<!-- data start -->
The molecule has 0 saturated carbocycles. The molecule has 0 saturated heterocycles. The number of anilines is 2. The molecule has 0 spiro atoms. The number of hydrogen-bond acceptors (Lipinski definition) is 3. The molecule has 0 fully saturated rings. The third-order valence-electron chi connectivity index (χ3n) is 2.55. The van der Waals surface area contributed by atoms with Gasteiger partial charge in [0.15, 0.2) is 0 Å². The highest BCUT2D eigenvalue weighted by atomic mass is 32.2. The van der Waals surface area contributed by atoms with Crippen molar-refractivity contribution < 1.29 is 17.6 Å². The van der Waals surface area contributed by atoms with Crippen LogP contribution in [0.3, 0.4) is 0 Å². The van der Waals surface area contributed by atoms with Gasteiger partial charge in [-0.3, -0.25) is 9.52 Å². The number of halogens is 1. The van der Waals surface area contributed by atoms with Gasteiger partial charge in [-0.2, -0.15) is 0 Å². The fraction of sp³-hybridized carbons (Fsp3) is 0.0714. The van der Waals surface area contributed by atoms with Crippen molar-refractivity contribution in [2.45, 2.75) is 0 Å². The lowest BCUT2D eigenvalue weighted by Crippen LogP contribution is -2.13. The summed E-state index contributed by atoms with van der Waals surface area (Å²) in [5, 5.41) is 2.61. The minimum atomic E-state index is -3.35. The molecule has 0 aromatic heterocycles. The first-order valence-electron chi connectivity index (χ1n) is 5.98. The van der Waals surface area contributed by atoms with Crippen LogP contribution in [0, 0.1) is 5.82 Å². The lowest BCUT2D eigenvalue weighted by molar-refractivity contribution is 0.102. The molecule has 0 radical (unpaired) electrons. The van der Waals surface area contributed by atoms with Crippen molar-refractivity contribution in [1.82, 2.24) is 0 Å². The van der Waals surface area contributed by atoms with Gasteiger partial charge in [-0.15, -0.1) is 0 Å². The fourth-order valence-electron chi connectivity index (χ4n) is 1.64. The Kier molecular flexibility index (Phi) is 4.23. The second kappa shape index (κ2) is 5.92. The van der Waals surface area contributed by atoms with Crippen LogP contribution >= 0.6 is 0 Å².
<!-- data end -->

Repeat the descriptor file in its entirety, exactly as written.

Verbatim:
The molecule has 0 saturated carbocycles. The molecule has 0 saturated heterocycles. The number of anilines is 2. The molecule has 0 spiro atoms. The number of hydrogen-bond acceptors (Lipinski definition) is 3. The molecule has 0 fully saturated rings. The third-order valence-electron chi connectivity index (χ3n) is 2.55. The van der Waals surface area contributed by atoms with Gasteiger partial charge in [0.15, 0.2) is 0 Å². The highest BCUT2D eigenvalue weighted by atomic mass is 32.2. The van der Waals surface area contributed by atoms with Crippen molar-refractivity contribution < 1.29 is 17.6 Å². The van der Waals surface area contributed by atoms with Crippen LogP contribution in [0.3, 0.4) is 0 Å². The van der Waals surface area contributed by atoms with Gasteiger partial charge in [-0.3, -0.25) is 9.52 Å². The number of halogens is 1. The van der Waals surface area contributed by atoms with Gasteiger partial charge in [-0.2, -0.15) is 0 Å². The fraction of sp³-hybridized carbons (Fsp3) is 0.0714. The van der Waals surface area contributed by atoms with Crippen molar-refractivity contribution in [2.45, 2.75) is 0 Å². The lowest BCUT2D eigenvalue weighted by Crippen LogP contribution is -2.13. The summed E-state index contributed by atoms with van der Waals surface area (Å²) in [5, 5.41) is 2.61. The minimum atomic E-state index is -3.35. The molecule has 0 aromatic heterocycles. The first-order valence-electron chi connectivity index (χ1n) is 5.98. The van der Waals surface area contributed by atoms with Crippen LogP contribution in [0, 0.1) is 5.82 Å². The lowest BCUT2D eigenvalue weighted by molar-refractivity contribution is 0.102. The molecule has 0 radical (unpaired) electrons. The van der Waals surface area contributed by atoms with Crippen molar-refractivity contribution in [1.82, 2.24) is 0 Å². The van der Waals surface area contributed by atoms with Gasteiger partial charge in [-0.15, -0.1) is 0 Å². The fourth-order valence-electron chi connectivity index (χ4n) is 1.64. The Kier molecular flexibility index (Phi) is 4.23. The second kappa shape index (κ2) is 5.92. The van der Waals surface area contributed by atoms with Crippen LogP contribution >= 0.6 is 0 Å².